BEHIND THE SCENES
THE WORK OF E. & J. Gallo Winery's venomous little ol' parable writer appears once again in today's Crimson. In a large advertisement on page eight of this issue, the Brothers Gallo take credit for forming the United Farmworkers' union, for bringing Cesar Chavez to power, and for defending both in the face of opposition from other grape growers--a tale many might regard as at least as fanciful as they style in which it is written.
The advertisement, headlined "Follow the Leader," also purports to chronicle Chavez's fall from power in the eyes of the workers, a decline that Gallo would like to attribute to the excellent pay and benefits it offers its workers and Chavez's overindulgence in the Washington cocktail circuit.
Were The Crimson to determine the acceptability of advertisements by its editorial policy, there is little doubt that neither this missive from Gallo nor the two Gallo advertisements that preceded it would not have appeared. Editorially, this newspaper has for many years supported the efforts of Chavez and the UFW to give the farm-workers some determination over their lives and their work.
But the advertising and editorial policies of this newspaper are completely separate, governed in common only by the concept of free speech. The unwritten rule, like that of many other newspapers, has been to accept any advertisement that is not clearly misleading, deceptive, libelous or offensive. Even broader latitude is given to ads that express a political point of view.
The policy traditionally has been intended to allow the widest possible range of opinions in The Crimson's advertising columns, and in some cases to allow those who have been attacked by the newspaper to respond to those attacks. While it is not ideal--perpetuating to some extent A.J. Liebling's idea that "freedom of the press is guaranteed only to those who own one" (or can afford to buy space in one) it seems to surpass whatever is second-best.
The decisions of whether to publish Gallo's advertisements have been more difficult than most. Objective fact has been hard to find in this controversy; what there is has been shrouded in opinion of all shades and colors. The statements made in Gallo's advertisements may or may not be misleading or deceptive, depending on one's interpretation of statistics; the messages are clearly not libelous; and while many people might be offended by the advertisements, Gallo supporters no doubt thrive on them.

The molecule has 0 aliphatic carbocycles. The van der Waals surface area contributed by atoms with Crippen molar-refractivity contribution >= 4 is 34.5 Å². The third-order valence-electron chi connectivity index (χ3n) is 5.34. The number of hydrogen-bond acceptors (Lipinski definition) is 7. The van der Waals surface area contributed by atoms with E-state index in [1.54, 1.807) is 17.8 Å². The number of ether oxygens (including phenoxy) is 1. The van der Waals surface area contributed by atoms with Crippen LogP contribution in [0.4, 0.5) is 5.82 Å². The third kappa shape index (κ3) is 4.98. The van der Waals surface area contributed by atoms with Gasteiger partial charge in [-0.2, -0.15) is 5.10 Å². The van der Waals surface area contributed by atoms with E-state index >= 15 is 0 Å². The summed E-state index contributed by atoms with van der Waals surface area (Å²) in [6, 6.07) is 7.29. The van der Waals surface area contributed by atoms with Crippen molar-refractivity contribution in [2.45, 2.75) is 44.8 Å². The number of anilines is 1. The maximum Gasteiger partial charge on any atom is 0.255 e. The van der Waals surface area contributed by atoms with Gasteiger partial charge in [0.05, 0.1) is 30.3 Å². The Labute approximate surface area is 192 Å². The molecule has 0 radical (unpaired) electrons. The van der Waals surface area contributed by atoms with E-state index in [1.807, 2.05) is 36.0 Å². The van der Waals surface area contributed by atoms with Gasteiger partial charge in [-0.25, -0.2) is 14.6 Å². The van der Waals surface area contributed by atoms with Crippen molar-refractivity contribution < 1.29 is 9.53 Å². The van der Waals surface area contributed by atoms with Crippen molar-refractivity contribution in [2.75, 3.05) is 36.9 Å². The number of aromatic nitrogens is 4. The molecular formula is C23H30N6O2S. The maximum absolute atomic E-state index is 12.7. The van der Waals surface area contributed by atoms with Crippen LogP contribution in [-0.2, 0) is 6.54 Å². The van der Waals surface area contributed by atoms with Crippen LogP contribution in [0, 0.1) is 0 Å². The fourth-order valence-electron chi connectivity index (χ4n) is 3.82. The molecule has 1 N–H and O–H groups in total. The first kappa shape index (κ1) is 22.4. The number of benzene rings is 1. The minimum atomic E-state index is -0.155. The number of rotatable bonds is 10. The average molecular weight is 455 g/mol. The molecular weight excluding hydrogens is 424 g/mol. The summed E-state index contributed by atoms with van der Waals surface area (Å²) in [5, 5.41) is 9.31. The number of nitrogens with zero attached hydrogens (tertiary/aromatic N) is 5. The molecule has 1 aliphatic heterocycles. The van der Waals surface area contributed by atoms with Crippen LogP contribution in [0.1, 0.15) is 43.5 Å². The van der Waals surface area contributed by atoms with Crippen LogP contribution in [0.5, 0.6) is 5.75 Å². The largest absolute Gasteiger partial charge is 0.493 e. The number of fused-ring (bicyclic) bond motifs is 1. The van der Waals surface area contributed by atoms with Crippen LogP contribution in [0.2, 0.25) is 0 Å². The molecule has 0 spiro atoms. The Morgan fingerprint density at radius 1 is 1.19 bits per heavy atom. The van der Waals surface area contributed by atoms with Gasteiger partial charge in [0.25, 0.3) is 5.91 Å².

FAR MORE objectionable than the advertisements themselves has been Gallo's way of doing business--something that the reader never sees, but that The Crimson must contend with.
No respectable advertiser, for example, would fail to identify himself when he places an advertisement in order to sway public opinion; yet the return address on the envelope is the only identification of Gallo's advertisements when they arrive at The Crimson. By the same token, no respectable newspaper publishes unidentified political advertising. The company's first advertisement was published unidentified because of a technical error; The Crimson provided a standard identification line on the second advertisement.
When Gallo found that The Crimson had identified it as the advertiser, the company complained. In an effort to avoid direct identification of the advertisement that appears today, a representative offered a compromise line: "If you wish a poster-size reprint of this ad, please write to the E. & J. Gallo Winery..." The Crimson refused the compromise, but offered to print it along with more direct identification.
This is obviously not what Gallo had in mind. The dual mention of the company would be "repetitive," a representative said. What is more likely, however, is that the company felt that attaching its damaged credibility to the advertisement would immediately destroy the ad's effectiveness. In the end, Gallo relented.
Whether the advertisements have any impact is doubtful in any case. No knowledgeable advertiser purposely offends the sensibilities of his audience in messages laden with more juvenile sarcasm than fact. Gallo, which has been preparing its anti-UFW ads without the aid or expertise of a professional agency, has done this twice. The company is apparently unaware of a basic tenet of advertising that holds that sarcasm alienates more readers than it convinces.
The company's one attempt at gravity came in an advertisement headlined, "Ten Documented Facts You Should Consider Before Boycotting Gallo." Who documented these facts is left unclear; the advertisement provides references for none of its statements.
Gallo has spent close to $700 to place its three somewhat incredible messages in The Crimson--messages that on personal grounds most members of this newspaper would have preferred not to publish, but messages that on grounds of freedom of speech were not censored.
It is questionable that any of these advertisements will have a significant effect upon those who support the boycott; meanwhile, there is some justice in the knowledge that the company's funds are being used to support articles that oppose it.